Last summer I was finishing out my final months in Peace Corps, acting a fool with my head 100% in the clouds.
A new group of volunteers had come in and were doing their initial training in Lima, part of which involved their site assignments and a visit to their regions to meet their new communities and fellow volunteers.
I attended a couple of meetings and trainings so I could meet the new trainees but if I’m honest, I wasn’t that interested. We’d only have a few months together before I left.
In that group was Shalin Shah, who I only spoke to a couple of times. He died last week.
I’m not going to pretend I knew Shalin, because I really didn’t, but I fiercely remember his story.
In Peace Corps, people go home for all sorts of reasons. When you hear about a fellow volunteer going home, you hope it’s because they weren’t happy, and that it’s not because a loved one died.
I remember hearing first that one of the trainees was really sick, then that he was sent home for tests, then that he wasn’t coming back. Not an uncommon occurrence, sometimes there is no scary diagnosis, the process is simply exhausting.
At a regional meeting a month later, another volunteer informed me of the larger story. He was sent home because they found a mass in his chest that, after many tests and surgeries, revealed inoperable tumors in his brain. He was given months to live. I heard a tiny part of this story about a guy I barely knew from thousands of miles away and my heart ached for him.
Having to go home early in service was not great, having to do it to deal with medical issues was scary, this was unimaginable. A couple of weeks ago I started hearing Shalin’s story in a different way, first with this article then this page.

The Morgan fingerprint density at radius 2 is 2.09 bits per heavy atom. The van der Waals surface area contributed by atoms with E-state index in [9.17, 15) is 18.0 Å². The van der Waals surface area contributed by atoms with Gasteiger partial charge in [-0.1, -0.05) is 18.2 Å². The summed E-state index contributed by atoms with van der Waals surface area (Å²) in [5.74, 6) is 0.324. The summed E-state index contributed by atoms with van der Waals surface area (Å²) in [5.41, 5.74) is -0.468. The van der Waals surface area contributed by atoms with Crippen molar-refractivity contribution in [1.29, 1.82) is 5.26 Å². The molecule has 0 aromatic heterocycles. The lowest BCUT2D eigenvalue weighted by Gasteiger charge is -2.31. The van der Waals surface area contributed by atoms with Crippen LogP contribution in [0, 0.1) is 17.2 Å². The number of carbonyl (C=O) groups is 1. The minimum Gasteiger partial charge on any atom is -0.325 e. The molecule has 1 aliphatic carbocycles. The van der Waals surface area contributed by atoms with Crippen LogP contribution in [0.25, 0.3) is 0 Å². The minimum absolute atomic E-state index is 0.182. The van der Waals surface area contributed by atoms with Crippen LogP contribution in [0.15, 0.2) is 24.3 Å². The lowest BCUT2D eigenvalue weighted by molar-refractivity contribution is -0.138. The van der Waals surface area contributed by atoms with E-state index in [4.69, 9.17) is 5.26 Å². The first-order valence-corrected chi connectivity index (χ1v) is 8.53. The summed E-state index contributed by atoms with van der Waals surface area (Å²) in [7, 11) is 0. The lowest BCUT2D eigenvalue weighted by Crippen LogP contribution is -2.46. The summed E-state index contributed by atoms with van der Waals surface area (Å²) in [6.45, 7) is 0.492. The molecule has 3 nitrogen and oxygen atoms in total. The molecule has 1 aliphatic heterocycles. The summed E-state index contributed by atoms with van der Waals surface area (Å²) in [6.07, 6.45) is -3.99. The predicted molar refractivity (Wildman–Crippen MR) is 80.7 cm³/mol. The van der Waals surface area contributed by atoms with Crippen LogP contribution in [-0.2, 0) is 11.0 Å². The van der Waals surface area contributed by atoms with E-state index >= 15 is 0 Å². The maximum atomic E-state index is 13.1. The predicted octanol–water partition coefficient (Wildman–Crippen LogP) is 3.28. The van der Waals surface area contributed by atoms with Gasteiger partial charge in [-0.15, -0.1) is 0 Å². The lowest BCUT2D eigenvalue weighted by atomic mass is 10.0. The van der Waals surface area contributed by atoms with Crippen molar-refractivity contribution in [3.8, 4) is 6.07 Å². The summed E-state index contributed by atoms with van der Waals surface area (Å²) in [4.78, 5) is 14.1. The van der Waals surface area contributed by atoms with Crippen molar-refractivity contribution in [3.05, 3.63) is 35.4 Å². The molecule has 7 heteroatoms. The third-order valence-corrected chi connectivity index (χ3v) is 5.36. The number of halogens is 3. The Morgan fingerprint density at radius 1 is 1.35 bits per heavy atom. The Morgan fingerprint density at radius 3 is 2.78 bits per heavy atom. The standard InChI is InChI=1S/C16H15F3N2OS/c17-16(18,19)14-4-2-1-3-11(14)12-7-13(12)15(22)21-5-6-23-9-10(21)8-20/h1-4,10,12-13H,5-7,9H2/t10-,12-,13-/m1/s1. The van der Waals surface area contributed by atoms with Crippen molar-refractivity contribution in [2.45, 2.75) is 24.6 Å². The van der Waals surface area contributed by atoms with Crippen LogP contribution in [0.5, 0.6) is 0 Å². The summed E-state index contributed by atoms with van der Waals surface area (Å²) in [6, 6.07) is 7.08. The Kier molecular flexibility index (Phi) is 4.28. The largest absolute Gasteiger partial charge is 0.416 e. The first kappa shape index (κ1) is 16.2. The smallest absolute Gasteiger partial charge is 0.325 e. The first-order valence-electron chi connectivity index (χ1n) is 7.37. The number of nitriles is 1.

All I could think was, we’re all such jerks.
Big, dumb jerks.
And Shalin got it. He understood everything in something as simple as a sunset. He called for a movement to live every moment, to recognize the gift that is life, to fulfill the deepest potential.
And that’s it. No big deal.
Shalin’s beautiful words blew up the internet and the Peace Corps community. His not new but definitely renewed ideas breathed life into a movement to create a better word. One man, one young, dying man who could have succumb so easily to tragedy, instead fulfilled his deepest potential and spoke beauty to the world.
I can’t say it any better than it’s been said, so I’ll end with this quote from an article Peace Corps Director, Carrie Hessler-Radelet recently wrote:
He reminded us that even when the day draws to a close, we are blessed with one glorious burst of light.
He reminded us that the opposite of death is not life, it is purpose. Our stories only come to an end when the reasons to keep telling them fade away, and that is why I know that Shalin’s legacy of love and light will live on forever.
**All photos courtesy of Sunsets for Shalin facebook page